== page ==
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Raising a Child in the 18th Century



Raising children is hard. No matter what century or how many, it's hard! In the 21st century there are thousands and thousands of books, videos and unsolicited advice to help parents raise their children. Guidelines for what makes a “good child” today are cloudier then ever though. There are global opinions on how to raise a child as well as the opinions of your religion, your family and the general culture that surround you. Have you ever wondered what resources were available in earlier times? Well, keep on reading and you will learn about a pamphlet that was created in 1793 that gave direction to parents to raise their children.

The publication titled, "The School of good manners. Composed for the help of parents, in teaching their children how to behave during their minority," discusses the raising of children in 1793. The version I will be discussing in this post was the seventeenth edition. This is important to know since there were many version prior to this version so it had to be a pretty popular piece for parents of minors.


Religion was at the center of life at this time in America. Religiosity, especially Christianity is evident throughout this pamphlet. The pamphlet opens with, "Fear God and believe in Christ. 2. Honor the President of the United States, the Governor and all other Rulers of the Land."1 This tells us two things. First, religion was the most important thing to teach children and second, faithfulness to the country and those who rule and make the laws was second. Parents would come after both of these.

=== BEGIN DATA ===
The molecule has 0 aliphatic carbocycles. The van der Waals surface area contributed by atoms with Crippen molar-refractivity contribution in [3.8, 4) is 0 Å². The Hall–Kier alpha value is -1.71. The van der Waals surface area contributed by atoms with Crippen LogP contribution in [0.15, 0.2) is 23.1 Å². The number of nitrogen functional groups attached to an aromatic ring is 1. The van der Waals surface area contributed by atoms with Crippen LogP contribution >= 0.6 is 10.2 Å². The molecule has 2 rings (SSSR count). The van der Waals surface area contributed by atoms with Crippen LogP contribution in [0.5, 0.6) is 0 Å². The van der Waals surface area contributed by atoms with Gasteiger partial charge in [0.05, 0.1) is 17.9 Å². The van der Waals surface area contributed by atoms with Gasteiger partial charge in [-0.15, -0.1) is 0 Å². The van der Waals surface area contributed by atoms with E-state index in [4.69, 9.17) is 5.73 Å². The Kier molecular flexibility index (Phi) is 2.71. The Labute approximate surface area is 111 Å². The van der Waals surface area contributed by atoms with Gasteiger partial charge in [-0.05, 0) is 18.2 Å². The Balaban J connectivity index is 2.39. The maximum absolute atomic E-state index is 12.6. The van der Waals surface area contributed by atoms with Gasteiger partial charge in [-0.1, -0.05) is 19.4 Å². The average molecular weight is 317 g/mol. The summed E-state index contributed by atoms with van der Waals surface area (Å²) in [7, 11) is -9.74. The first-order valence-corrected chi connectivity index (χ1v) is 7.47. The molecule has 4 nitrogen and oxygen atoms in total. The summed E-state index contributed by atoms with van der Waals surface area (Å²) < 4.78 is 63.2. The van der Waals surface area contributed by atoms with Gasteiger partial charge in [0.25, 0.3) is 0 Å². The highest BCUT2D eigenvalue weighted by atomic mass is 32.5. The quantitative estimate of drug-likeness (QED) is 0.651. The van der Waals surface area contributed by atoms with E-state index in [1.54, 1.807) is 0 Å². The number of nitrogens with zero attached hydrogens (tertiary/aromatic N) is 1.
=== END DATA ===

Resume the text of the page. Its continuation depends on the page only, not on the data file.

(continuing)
Chapter II has one hundred sixty-three rules for how children should behave and act in the Meeting House, at home, at the table, in company, at school and with other children.2 One hundred sixty-three! A few of these are summarized below.


In Meeting House, or church children should act with decorum. Be quiet and listen to their parents and superiors at all times. They need to essentially be seen and not heard with very specific ideas of what that is exactly. Many of these rules are about how the children should address parents/superiors and how they should act when in the presence of parents/superiors. My favorite part though is how children should behave at the table. We all have a child in our life that just cannot seem to get a handle on how to eat properly, or in a non-disgusting way! This pamphlet maybe goes a little overboard, but it does include some things that our society has gotten away from. For example, how to sit at the table, how to use a napkin properly or how to use utensils in the “correct” way.3


The final thing I want to bring attention to is the Caution VIII, “Disobedience to Parents is another sin too common among children.”4 This also shows that religion was at the center of the life of the family. Religion during this time required a certain behavior from both the parents and the children. If the children were misbehaving, it was not only their fault but the fault of the parent and that made it ungodly.


Remember, even if you choose to use these ideas in the raising of your own children, do so in the way that is best for them and for you. Religion has changed since 1793, but then again, so has the United States. Raise your children, worship in your way and keep faith.



1. The School of good manners. Composed for the help of parents, in teaching their children how to behave during their minority (Windsor, VT: Re-printed by Alden Spooner, 1793), Page Not Numbered, https://infoweb-newsbank-com.ezproxy.liberty.edu/iw-search/we/Evans/?p_product=EAIX&p_theme=eai&p_nbid=L56I4FMKMTYxODE0OTUwMi41OTUyOTI6MToxMjoyMDguOTUuNDguNDk&p_action=doc&p_queryname=11&p_docref=v2:0F2B1FCB879B099B@EAIX-0F3019764A40ADF8@25834-0FCEF0EE14398550@1.

2. Page 6.

3. Page 24.

4. Page 34.

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